How this 4 Step Battery Charger Works


For implementing a 4 step fast charger circuit, here we employ the versatile LM324 for sensing the different voltage levels.

The 4 steps include:

1) High Current Bulk Charging
2) Moderate Current Bulk Charging
3) Absorption Charging
4) Float Charging


The following diagram shows how the IC LM324 may be wired up as a 4 step battery voltage monitor and cut off circuit.

Circuit Diagram


Fast Battery Charger Circuit

The IC LM324 is quad opamp IC whose all the four opamps are used for the intended sequential switching of the output current levels.

The proceedings are very easy to understand. opamps A1 to A2 are optimized for switching at different voltage levels during the course of the stepped charging of the connected battery.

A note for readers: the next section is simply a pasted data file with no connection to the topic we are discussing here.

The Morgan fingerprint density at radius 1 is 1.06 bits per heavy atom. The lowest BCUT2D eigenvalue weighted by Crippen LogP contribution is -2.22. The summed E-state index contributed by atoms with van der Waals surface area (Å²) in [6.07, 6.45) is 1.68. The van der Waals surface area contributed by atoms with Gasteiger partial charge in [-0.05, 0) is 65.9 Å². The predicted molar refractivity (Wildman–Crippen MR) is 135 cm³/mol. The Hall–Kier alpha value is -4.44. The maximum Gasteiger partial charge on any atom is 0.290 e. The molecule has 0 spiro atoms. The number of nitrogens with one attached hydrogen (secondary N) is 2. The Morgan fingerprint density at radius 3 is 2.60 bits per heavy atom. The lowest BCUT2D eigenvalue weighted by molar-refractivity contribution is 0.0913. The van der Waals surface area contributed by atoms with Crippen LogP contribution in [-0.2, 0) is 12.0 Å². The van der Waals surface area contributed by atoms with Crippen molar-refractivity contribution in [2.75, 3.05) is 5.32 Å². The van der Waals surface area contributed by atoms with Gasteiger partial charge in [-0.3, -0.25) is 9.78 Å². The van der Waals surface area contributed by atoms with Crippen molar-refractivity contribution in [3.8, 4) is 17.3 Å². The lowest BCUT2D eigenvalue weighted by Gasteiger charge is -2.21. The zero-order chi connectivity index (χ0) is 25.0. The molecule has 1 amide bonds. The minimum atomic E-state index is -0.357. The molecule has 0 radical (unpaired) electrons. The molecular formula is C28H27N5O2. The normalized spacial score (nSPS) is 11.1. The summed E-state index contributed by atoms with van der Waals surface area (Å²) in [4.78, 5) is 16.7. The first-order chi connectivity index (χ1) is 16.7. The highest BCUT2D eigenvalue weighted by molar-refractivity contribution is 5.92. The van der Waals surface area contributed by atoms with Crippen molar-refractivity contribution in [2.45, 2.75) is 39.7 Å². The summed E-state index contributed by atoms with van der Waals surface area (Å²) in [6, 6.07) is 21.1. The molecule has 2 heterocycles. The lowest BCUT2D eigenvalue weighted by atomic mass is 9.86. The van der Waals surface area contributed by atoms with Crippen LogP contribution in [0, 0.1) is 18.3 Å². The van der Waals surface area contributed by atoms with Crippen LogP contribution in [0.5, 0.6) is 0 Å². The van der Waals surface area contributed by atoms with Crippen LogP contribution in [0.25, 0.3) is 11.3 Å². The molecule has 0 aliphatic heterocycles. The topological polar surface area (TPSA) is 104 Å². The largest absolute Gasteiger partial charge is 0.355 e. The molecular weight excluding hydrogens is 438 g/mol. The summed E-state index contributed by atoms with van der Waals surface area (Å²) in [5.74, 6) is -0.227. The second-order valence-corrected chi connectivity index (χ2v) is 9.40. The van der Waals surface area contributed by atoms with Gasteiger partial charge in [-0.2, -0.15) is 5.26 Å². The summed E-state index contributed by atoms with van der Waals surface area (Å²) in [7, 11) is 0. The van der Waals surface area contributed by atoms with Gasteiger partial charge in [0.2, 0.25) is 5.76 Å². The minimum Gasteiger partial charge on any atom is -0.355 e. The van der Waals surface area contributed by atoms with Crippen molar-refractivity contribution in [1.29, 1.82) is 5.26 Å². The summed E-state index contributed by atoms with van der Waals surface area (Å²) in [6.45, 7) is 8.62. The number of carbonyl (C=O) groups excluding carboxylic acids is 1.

All the non-inverting inputs of the opamps are referenced to ground through the zener voltage.

The inverting inputs are tied with the positive supply of the circuit via the corresponding presets.

If we assume the battery to be a 12V battery having a discharge level of 11V, P1 may be set such that the relay just disconnects when the battery voltage reaches 12V, P2 may be adjusted to release the relay at 12.5V, P3 may be done for te same at 13.5V and finally P4 could be set for responding at the battery full charge level of 14.3V.

Rx, Ry, Rz have same values and are optimized to provide the battery with the required amount of current during the various charging voltage levels.

The value could be fixed such that each inductor allows a current passage rate that may be 1/10th of the battery AH.